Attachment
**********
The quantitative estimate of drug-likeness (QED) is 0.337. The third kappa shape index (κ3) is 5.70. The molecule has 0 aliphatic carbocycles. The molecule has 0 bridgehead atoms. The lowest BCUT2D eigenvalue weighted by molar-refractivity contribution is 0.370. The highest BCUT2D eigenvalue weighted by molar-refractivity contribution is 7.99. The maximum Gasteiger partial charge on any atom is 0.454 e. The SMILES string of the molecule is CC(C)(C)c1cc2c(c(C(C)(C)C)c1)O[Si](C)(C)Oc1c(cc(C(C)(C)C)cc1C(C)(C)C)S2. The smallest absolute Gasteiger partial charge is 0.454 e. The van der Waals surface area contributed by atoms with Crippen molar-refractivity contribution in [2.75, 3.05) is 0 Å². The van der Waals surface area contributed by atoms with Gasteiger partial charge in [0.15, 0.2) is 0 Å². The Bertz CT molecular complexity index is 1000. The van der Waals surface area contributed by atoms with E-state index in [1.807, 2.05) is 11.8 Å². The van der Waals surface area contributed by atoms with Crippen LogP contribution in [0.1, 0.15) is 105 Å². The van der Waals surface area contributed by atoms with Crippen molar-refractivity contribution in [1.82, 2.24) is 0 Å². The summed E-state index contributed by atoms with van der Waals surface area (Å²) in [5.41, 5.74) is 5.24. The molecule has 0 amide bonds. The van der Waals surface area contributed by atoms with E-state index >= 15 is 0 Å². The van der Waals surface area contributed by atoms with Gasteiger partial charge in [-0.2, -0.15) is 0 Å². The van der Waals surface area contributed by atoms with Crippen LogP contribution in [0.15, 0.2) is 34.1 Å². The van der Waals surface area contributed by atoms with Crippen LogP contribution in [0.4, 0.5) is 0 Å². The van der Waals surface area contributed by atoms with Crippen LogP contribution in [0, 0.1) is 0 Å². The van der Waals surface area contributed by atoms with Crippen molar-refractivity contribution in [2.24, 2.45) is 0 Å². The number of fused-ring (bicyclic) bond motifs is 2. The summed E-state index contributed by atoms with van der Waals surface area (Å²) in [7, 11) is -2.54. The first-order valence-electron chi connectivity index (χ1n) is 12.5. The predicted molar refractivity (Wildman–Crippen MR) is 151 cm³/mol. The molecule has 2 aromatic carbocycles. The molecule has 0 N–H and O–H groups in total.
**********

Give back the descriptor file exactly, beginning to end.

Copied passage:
The quantitative estimate of drug-likeness (QED) is 0.337. The third kappa shape index (κ3) is 5.70. The molecule has 0 aliphatic carbocycles. The molecule has 0 bridgehead atoms. The lowest BCUT2D eigenvalue weighted by molar-refractivity contribution is 0.370. The highest BCUT2D eigenvalue weighted by molar-refractivity contribution is 7.99. The maximum Gasteiger partial charge on any atom is 0.454 e. The SMILES string of the molecule is CC(C)(C)c1cc2c(c(C(C)(C)C)c1)O[Si](C)(C)Oc1c(cc(C(C)(C)C)cc1C(C)(C)C)S2. The smallest absolute Gasteiger partial charge is 0.454 e. The van der Waals surface area contributed by atoms with Crippen molar-refractivity contribution in [2.75, 3.05) is 0 Å². The van der Waals surface area contributed by atoms with Gasteiger partial charge in [0.15, 0.2) is 0 Å². The Bertz CT molecular complexity index is 1000. The van der Waals surface area contributed by atoms with E-state index in [1.807, 2.05) is 11.8 Å². The van der Waals surface area contributed by atoms with Crippen LogP contribution in [0.1, 0.15) is 105 Å². The van der Waals surface area contributed by atoms with Crippen molar-refractivity contribution in [1.82, 2.24) is 0 Å². The summed E-state index contributed by atoms with van der Waals surface area (Å²) in [5.41, 5.74) is 5.24. The molecule has 0 amide bonds. The van der Waals surface area contributed by atoms with E-state index >= 15 is 0 Å². The van der Waals surface area contributed by atoms with Gasteiger partial charge in [-0.2, -0.15) is 0 Å². The van der Waals surface area contributed by atoms with Crippen LogP contribution in [0.15, 0.2) is 34.1 Å². The van der Waals surface area contributed by atoms with Crippen LogP contribution in [0.4, 0.5) is 0 Å². The van der Waals surface area contributed by atoms with Crippen LogP contribution in [0, 0.1) is 0 Å². The van der Waals surface area contributed by atoms with Crippen molar-refractivity contribution in [2.24, 2.45) is 0 Å². The number of fused-ring (bicyclic) bond motifs is 2. The summed E-state index contributed by atoms with van der Waals surface area (Å²) in [7, 11) is -2.54. The first-order valence-electron chi connectivity index (χ1n) is 12.5. The predicted molar refractivity (Wildman–Crippen MR) is 151 cm³/mol. The molecule has 2 aromatic carbocycles. The molecule has 0 N–H and O–H groups in total.